Big Brothers Big Sisters of Southwest Michigan is proud to celebrate Local Black Heroes throughout the year. Sign up for our e.news to get updates in your inbox and learn more about the impact of local heroes in your community.
Dr. Tamiko Garrett is the Senior Director of Site Services for Communities in Schools (CIS) of Kalamazoo. She believes “that even though we are all faced with adversity, everyone can be successful.”
Invisible Disability Advocacy
In 2019, Garrett founded Parents For Transition, a non-profit that provides advocacy and resources for parents/guardians and youth impacted by invisible disabilities.
The Invisible Disability Project defines invisible disabilities as, “… any physical, mental, or emotional impairment that goes largely unnoticed.”
“An invisible disability can include, but is not limited to: cognitive impairment and brain injury; the autism spectrum; chronic illnesses like multiple sclerosis, chronic fatigue, chronic pain, and fibromyalgia; d/Deaf and/or hard of hearing; blindness and/or low vision; anxiety, depression, PTSD, and many more.”
The body is always changing, so disability and chronic illness may be unstable or periodic throughout one’s life.
Supporting Invisible Disability
Parents for Transitions provides 6 and 8 week training opportunities that focus on many different aspects of invisible disability, including:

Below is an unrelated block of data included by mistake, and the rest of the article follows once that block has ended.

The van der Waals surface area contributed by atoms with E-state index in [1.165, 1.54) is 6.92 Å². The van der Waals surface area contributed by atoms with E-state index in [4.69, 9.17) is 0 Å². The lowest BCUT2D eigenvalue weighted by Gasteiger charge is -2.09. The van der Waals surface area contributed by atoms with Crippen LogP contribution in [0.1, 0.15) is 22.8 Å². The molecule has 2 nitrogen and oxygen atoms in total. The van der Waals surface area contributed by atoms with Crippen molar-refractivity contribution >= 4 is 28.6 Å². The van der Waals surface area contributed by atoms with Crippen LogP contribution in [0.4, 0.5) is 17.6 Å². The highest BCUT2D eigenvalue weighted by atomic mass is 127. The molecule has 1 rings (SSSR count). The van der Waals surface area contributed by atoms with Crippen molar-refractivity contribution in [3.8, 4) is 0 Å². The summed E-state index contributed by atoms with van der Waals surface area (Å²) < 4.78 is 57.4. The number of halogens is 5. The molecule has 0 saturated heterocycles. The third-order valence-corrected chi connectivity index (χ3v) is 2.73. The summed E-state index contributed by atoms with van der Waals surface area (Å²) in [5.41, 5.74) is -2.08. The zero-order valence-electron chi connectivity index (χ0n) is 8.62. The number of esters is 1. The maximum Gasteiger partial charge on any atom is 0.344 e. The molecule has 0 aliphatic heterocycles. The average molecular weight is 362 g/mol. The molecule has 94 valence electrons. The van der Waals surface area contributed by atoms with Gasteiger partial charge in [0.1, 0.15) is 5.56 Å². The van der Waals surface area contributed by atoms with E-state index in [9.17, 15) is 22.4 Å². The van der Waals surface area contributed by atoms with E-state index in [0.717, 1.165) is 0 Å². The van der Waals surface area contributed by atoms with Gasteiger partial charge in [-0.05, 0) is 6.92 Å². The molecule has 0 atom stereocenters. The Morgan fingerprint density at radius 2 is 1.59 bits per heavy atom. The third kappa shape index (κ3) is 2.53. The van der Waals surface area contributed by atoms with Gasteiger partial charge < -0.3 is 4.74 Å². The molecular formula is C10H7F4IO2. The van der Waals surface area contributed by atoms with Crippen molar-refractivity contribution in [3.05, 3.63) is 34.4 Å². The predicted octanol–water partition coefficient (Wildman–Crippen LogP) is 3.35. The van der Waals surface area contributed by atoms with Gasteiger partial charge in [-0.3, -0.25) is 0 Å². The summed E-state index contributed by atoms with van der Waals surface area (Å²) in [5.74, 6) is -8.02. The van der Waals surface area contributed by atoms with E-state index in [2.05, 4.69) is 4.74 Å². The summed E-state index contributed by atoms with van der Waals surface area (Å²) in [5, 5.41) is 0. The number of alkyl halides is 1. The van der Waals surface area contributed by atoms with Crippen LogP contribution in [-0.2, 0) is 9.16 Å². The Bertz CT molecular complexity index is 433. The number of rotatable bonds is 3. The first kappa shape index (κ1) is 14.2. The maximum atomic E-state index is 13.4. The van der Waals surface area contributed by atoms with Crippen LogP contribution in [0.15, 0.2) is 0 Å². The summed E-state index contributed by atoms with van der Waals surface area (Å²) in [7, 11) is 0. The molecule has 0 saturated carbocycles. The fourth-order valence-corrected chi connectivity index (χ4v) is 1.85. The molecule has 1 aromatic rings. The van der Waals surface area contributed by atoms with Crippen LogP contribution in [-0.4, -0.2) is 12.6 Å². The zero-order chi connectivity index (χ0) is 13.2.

- goal setting,
- how to self-disclose,
- and parent/guardian and youth self-care.
These invaluable courses aim to “provide the tools to develop collaborative relationships with members of K-12 educational systems and be exposed to community resources,” according to their mission statement.
Being Poured Into
When asked who inspired or mentored her, Garrett shares that she, “has been inspired and poured into by many folks in Kalamazoo who believed she could make an impact.” She highlights the following people:
- Jackie Cantrell, KVCC
- Dr. Regena Fails-Nelson, WMU
- Dr. Liliana Rodriguez-Campos, former WMU professor
- Mr. Craig McCane, Linden Grove Middle School
- Mrs. Jane Baas, WMU
It is evident in the way that Garrett cares for her community that the influence these people have had in her life has been mighty.
When asked in what ways she hopes to impact others, Garrett explains, “I hope to impact others by providing education, resources, and tools for them to advocate for themselves due to their invisible disability.”
Garrett has brought that hope to fruition by her work at Parents for Transitions, and our community is a better place for it.